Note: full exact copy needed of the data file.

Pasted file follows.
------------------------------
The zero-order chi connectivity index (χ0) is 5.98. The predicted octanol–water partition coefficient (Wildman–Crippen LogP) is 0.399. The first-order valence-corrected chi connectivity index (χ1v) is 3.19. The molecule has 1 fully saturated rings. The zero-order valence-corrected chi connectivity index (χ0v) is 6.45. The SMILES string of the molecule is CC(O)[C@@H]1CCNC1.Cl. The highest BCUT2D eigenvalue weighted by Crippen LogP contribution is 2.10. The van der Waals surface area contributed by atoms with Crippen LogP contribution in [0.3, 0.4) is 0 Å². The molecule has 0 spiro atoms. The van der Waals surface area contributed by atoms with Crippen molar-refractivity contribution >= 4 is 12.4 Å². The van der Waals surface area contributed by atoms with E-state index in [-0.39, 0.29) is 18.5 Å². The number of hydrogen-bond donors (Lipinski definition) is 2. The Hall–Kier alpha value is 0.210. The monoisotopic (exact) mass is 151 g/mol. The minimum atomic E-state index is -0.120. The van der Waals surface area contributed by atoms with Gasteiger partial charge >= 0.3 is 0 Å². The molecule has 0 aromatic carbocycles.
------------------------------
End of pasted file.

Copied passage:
The zero-order chi connectivity index (χ0) is 5.98. The predicted octanol–water partition coefficient (Wildman–Crippen LogP) is 0.399. The first-order valence-corrected chi connectivity index (χ1v) is 3.19. The molecule has 1 fully saturated rings. The zero-order valence-corrected chi connectivity index (χ0v) is 6.45. The SMILES string of the molecule is CC(O)[C@@H]1CCNC1.Cl. The highest BCUT2D eigenvalue weighted by Crippen LogP contribution is 2.10. The van der Waals surface area contributed by atoms with Crippen LogP contribution in [0.3, 0.4) is 0 Å². The molecule has 0 spiro atoms. The van der Waals surface area contributed by atoms with Crippen molar-refractivity contribution >= 4 is 12.4 Å². The van der Waals surface area contributed by atoms with E-state index in [-0.39, 0.29) is 18.5 Å². The number of hydrogen-bond donors (Lipinski definition) is 2. The Hall–Kier alpha value is 0.210. The monoisotopic (exact) mass is 151 g/mol. The minimum atomic E-state index is -0.120. The van der Waals surface area contributed by atoms with Gasteiger partial charge >= 0.3 is 0 Å². The molecule has 0 aromatic carbocycles.